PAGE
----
Update: Two of the slides in the bees.png file were swapped relative to what the text said was being compared. This error has been corrected.
Google has announced a new and improved JPEG implementation that it claims can shrink file sizes by as much as 35% with better image quality than you’d see in an equivalent standard JPEG file. That kind of improvement would be significantly useful, if true — repeated studies have shown a distinct correlation between website load times and how likely a user is to remain engaged. Speed matters on the Internet, and Google has been focused on improving web performance for years.
A joint blog post by Robert Obryk and Jyrki Alakuijala describes the new compression method as similar to Google’s Zopfli, which can be used to create smaller PNG images and compress files. Here’s how they describe the new Guetzli (it means “cookie” in Swiss German).
The visual quality of JPEG images is directly correlated to its multi-stage compression process: color space transform, discrete cosine transform, and quantization. Guetzli specifically targets the quantization stage in which the more visual quality loss is introduced, the smaller the resulting file. Guetzli strikes a balance between minimal loss and file size by employing a search algorithm that tries to overcome the difference between the psychovisual modeling of JPEG’s format, and Guetzli’s psychovisual model, which approximates color perception and visual masking in a more thorough and detailed way than what is achievable by simpler color transforms and the discrete cosine transform. However, while Guetzli creates smaller image file sizes, the tradeoff is that these search algorithms take significantly longer to create compressed images than currently available methods.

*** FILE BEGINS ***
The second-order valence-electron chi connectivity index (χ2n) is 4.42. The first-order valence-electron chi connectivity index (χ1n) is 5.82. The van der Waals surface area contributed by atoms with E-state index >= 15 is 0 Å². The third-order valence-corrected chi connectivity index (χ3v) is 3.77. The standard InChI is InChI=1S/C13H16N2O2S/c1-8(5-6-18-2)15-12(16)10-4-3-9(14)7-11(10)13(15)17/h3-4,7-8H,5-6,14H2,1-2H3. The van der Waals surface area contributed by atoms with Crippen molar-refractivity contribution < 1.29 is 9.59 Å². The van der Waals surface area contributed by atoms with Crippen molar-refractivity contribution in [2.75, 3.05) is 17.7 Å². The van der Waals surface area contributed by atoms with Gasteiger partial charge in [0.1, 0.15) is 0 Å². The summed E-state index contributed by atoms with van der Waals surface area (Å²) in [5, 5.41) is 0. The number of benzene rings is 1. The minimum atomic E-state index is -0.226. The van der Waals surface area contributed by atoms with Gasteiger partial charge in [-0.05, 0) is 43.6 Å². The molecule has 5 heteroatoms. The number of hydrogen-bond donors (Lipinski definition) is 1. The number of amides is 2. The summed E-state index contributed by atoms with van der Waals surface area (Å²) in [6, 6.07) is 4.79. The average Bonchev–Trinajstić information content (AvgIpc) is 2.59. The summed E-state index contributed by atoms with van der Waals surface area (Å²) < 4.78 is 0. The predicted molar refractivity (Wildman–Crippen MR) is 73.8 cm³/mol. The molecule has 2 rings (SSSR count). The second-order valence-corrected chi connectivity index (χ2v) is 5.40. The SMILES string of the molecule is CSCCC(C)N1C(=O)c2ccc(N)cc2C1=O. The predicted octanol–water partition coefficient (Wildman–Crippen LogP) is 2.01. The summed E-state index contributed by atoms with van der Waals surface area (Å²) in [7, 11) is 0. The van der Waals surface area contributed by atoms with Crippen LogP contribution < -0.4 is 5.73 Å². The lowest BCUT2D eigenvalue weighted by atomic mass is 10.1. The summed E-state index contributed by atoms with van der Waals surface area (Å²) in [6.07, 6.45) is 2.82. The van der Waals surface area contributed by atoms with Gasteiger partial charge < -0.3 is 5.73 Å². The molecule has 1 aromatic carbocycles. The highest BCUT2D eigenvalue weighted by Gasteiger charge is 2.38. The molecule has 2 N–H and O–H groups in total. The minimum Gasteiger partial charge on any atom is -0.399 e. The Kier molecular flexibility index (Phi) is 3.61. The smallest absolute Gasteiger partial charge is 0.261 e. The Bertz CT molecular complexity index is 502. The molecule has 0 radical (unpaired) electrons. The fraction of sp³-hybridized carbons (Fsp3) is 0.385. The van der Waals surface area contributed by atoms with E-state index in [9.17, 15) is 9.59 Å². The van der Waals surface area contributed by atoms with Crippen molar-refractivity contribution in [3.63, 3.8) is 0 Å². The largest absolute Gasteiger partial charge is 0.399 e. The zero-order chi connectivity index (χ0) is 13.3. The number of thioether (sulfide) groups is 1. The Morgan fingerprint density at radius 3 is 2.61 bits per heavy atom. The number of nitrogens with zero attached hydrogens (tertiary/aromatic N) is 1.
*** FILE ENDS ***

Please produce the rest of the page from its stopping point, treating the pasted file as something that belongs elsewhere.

Google included some of its own image assets to demonstrate the quality difference between Guetzli, a standard PNG, and a conventional JPEG.
The Guetzli image is clearly better than the conventional JPEG file created with the libjpeg library, but we wanted to create some comparisons of our own. Luckily there’s a Guetzli binary image available to download. It even includes a sample file if you want to compare image quality yourself. We were curious to see how the program’s output would stand up in testing, so we’ve done some testing of our own. All of our image editing and standard JPEG creation was done in version 4.0.13 of Paint.net.
The slideshows below contains multiple types of images, so we’re going to walk through them in advance. The first three slides consist of the bees.png file Google provided in Github, followed by the same file saved as a normal JPEG, followed by Google’s Guetzli implementation. The easiest way to see the differences between them is to open each slide in a new window, enlarge the image to 500-600%, and then tab between them. Check the flower in the lower right-hand-corner of the image and you’ll see that Guetzli does a better job of maintaining proper color compared to a regular JPEG file.
If you zoom in on the top left bee (800% ought to do it) you’ll see a similar effect. Guetzli and the original PNG clearly show the flower’s anther — that’s the brown bit at the tip that actually contains the pollen. In the standard JPEG file, that information has been lost. The next two slides are differential comparisons. First we compare the PNG file against the normal JPEG encode, followed by a comparison of the PNG file against Guetzli. The more spots there are in the image, the greater the difference between the original PNG and the JPEG.
So far, so good. The Guetzli compression clearly loses less data. But how about something a little more challenging? The next slideshow is an extreme close-up (500%) on a 4K PNG image capture from Skyrim’s special edition. You’ll want to open each image in a separate window and flip back and forth to compare them. Look at the edges of the foliage on the left-hand side to see the variations between the three files. The original image is shown below.
We perform the same differential comparison as we did in the first slideshow, but this time the results are rather different.
In this case, which image looks best is arguably a matter of personal preference, and it depends on where you look. Generally speaking, Guetzli does a better job of replicating color, but look at the diagonal rock in the lower left hand corner. The standard JPEG algorithm handles that edge more closely to the PNG file, while Guetzli blurs it. Guetzli seems to struggle with accuracy in a few areas in our 4K image, producing an end result that’s actually more inaccurate than the standard JPEG. This isn’t automatically a problem since the application is still in development, but it does point to a need for further improvement.